Due to the uncontrolled illegal migration and economic and financial crises, the challenges and threats of rising extreme extremism, inter-ethnic and social tensions are dynamically growing in Europe. The existence of a sufficient number of closed, economically and socially marginalized and excluded minorities, communities and groups catalyzes the development of a difficult-to-control criminogenic environment and inter-ethnic and social tensions that are successfully exploited by ideologies of various extremist groups. They are also the source for manning of organized crime groups, which results in the spread of major economic and financial offences, corruption and crimes related to drugs and human trafficking. Therefore, in the modern security environment, immediate links emerge between organized crime, terrorism, migration and cross-border traffic, which in the form of personal connections and business networking contribute to an increase in the number of crimes and overall decrease of the level of national security.

Another challenge and threat to national security is the destructive potential of new criminal networks to have the potential to ruin the rule of law, the operation of state institutions and the values ​​of society when by infiltrating in and corrupting public authorities threaten the security of society. This is the reason for the emergence of a new phenomenon and challenge to security – combining organized crime activities with corruption practices. They can take forms of influence, clientelism and creation of corruption networks, which further contribute to the destruction of the moral roots of modern society. Such security challenges have the potential to cause severe undermining and long-lasting loss of public confidence in the sustainability and impartiality of public institutions, market distortions, turbulence and economic downturn, social discontent and total destabilization of states’ security. The absence of a clear division line between political and criminal motives for corruption often allows a bind to special „business relations“ of terrorist networks with organized crime structures.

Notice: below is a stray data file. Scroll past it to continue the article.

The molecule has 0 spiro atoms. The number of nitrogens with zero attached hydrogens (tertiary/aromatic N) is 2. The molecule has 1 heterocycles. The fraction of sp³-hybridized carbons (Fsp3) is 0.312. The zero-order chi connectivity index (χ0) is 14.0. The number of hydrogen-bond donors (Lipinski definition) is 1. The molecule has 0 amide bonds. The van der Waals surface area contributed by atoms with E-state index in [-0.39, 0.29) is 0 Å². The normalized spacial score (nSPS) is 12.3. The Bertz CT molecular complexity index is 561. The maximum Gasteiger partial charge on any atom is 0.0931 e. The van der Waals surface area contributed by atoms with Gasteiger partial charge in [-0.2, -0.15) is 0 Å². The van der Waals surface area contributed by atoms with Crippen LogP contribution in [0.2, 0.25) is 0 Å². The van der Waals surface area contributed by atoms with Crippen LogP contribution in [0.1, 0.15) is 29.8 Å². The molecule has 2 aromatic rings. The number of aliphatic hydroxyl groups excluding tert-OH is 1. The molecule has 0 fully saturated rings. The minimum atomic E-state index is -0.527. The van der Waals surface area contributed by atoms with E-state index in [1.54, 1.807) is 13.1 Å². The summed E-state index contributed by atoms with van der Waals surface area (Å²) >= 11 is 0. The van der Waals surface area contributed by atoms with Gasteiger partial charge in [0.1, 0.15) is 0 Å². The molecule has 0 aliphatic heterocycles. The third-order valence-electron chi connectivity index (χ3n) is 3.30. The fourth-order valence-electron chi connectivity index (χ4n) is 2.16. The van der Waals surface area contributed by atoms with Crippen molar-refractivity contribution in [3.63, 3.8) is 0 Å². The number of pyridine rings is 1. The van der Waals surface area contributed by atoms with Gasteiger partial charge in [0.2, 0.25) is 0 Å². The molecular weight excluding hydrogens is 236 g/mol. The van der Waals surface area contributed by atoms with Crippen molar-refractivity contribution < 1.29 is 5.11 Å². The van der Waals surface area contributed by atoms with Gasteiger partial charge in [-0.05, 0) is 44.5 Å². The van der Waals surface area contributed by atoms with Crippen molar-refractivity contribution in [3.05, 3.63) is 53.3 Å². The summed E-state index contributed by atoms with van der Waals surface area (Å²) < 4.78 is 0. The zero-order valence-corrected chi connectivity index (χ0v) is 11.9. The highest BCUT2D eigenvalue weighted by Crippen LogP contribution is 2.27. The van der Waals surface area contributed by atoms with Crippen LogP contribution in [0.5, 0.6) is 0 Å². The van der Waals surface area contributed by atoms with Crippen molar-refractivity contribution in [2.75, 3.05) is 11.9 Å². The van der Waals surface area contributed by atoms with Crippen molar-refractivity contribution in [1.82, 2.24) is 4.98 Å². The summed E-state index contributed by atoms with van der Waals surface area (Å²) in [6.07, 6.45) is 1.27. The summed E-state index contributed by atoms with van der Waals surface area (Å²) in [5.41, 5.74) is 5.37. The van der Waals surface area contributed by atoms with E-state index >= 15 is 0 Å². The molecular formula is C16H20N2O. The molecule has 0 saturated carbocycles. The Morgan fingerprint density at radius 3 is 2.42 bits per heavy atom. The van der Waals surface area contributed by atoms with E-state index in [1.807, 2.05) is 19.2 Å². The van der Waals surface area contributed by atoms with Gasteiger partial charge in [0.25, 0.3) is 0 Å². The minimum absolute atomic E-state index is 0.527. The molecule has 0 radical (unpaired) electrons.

Contemporary security challenges are also potential challenges for the critical infrastructure. It is a key system of vital elements which incapacity or interruption can have a major impact on the support of the basic needs for the economy’s functionality and state security. Due to the high degrees of interrelations and interdependence across sectors, the whole critical infrastructure is exposed to numerous potential cyber, information, technogenic, anthropogenic and natural threats. In addition, the operational capacity of critical energy infrastructure can be exposed to both political pressure and criminally motivated threats. Excellent examples of such are the politically motivated manipulation of strategic raw material deliveries, uncontrolled investments and capital investments with potentially high risk to critical infrastructure, politically motivated sabotage, cyberattacks, and candid manifestations of organized economic crime